Blog author: awilkinson
Thursday, March 26, 2009
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It is our pleasure to welcome guest ramblings on the PowerBlog, and we are happy to feature this contribution from Alissa Wilkinson, who is editor of The Curator, associate editor of Comment, and on staff at International Arts Movement. She is finishing a M.A. in Humanities & Social Thought at New York University. She frequently contributes writing on culture and film to a number of publications, including Paste and Christianity Today.

In response to the question, “What form will journalism take in the age of new media?”, I have to consider two of my nearly-daily activities.

First, I work as an editor on two publications which are enabled by or adapting to the new media age. My work on Comment, an opinion journal published by the North American think tank Cardus, is predicated on both the internet and print. We publish a weekly online edition and a quarterly print journal, and we’ve been experimenting with social media such as Facebook as a way to advertise. My other magazine, The Curator, has no budget at all, which meant we had no choice but to start as an online journal. Our contributors – some quite well-versed in their field – work for free at present, and we publish weekly on the web.

The lesson I’ve learned there is that new media forces journalism to be either hyperlocal or (like my work) broad-based in its appeal, since visitors may be browsing the magazine down the hall or on the other side of the world. And as my friends and I have watched some more well-funded publications like Culture11 go under, we’ve remarked that publishing online with no budget has its benefits; you can’t really go under for lack of funds. And small magazines have never really made any money, have they?

Second, I purchased a Kindle a few weeks ago and have slowly come to believe that this little device may just save journalism completely. According to a recent article in Business Insider, it costs the New York Times about twice as much to print and deliver the newspaper as it would to send each of its subscribers a Kindle. Though it costs about the same to subscribe to magazines on the Kindle as it does in print (The New Yorker is $40 per year for the print edition, and $36 for the Kindle edition), because you’re paying $3 monthly instead of a lump sum, it feels like less. And the overhead for the magazine is obviously much less, since everything is delivered wirelessly.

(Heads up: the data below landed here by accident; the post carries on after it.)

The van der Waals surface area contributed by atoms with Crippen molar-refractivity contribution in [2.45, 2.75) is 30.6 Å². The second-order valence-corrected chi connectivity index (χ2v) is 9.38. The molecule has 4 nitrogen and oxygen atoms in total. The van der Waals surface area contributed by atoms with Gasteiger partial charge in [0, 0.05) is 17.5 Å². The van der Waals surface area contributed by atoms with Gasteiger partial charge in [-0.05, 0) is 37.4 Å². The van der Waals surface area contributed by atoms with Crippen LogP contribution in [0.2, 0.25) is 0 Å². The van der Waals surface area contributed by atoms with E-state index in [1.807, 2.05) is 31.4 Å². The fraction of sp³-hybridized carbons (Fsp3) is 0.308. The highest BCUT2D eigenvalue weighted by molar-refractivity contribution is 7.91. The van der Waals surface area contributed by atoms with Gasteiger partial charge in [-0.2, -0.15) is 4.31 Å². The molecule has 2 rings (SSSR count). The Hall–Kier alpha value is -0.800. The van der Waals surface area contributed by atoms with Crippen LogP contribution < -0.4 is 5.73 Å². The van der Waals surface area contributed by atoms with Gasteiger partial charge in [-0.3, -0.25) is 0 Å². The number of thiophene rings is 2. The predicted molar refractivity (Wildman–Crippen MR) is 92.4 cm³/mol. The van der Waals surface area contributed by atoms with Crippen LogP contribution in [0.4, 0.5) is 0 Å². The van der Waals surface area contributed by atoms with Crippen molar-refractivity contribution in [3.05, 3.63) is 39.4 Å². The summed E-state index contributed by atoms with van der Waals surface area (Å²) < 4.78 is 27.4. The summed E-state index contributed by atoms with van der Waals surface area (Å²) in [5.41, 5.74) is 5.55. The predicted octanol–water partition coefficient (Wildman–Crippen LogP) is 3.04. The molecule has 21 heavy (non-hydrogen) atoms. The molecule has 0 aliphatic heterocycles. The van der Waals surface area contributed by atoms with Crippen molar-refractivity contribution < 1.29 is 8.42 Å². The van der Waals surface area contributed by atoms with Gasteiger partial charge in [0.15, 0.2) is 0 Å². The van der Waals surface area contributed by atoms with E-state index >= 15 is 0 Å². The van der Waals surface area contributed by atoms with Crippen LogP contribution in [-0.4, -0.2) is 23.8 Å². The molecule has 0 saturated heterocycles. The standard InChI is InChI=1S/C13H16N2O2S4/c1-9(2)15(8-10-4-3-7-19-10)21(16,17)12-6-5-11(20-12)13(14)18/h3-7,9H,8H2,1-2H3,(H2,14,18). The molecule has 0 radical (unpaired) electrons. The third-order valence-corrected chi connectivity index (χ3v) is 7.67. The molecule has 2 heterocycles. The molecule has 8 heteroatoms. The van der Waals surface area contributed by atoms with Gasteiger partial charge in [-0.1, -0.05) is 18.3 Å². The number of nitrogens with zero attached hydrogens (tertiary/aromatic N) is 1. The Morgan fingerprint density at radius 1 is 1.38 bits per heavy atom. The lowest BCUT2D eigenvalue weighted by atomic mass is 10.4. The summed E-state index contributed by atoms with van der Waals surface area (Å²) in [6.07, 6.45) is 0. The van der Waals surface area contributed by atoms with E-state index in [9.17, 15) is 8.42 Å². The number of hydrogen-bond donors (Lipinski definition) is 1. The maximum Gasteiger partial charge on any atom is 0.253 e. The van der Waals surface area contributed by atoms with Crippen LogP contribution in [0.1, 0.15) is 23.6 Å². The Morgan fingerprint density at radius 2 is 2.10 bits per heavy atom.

For sheer efficiency and lack of overhead, the Kindle wins out: for flexibility, online publishing just works.


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  • http://www.ingenuityarts.com Milton

    Good post. You idenfity some of the tectonic shifts in the way content is generated and distributed these days that will not only impact the content side but the very structures and patterns of the organizations that work with that content.

    I remember early attempts to digitize content that failed to see how the changing mediums changed the nature of the game. It reminds me of Neuemeir’s comment in The Designful Company where he suggests that we’ve become better and better at a management model that is getting worser and worser (his grammar). I’ve run Ingenuity Arts on a premise very similar to the one you’ve identified – if you have miniscule overhead, it’s very difficult to get backed into a corner – make it hard to kill.

    Comment has a growing print/digital momentum that reflects the ongoing interest in print despite having many digital options. So far an ‘either-or’ choice on the print/digital option turns out to be a ‘both-and’ response. I look forward to reading my first book on a Kindle sometime soon.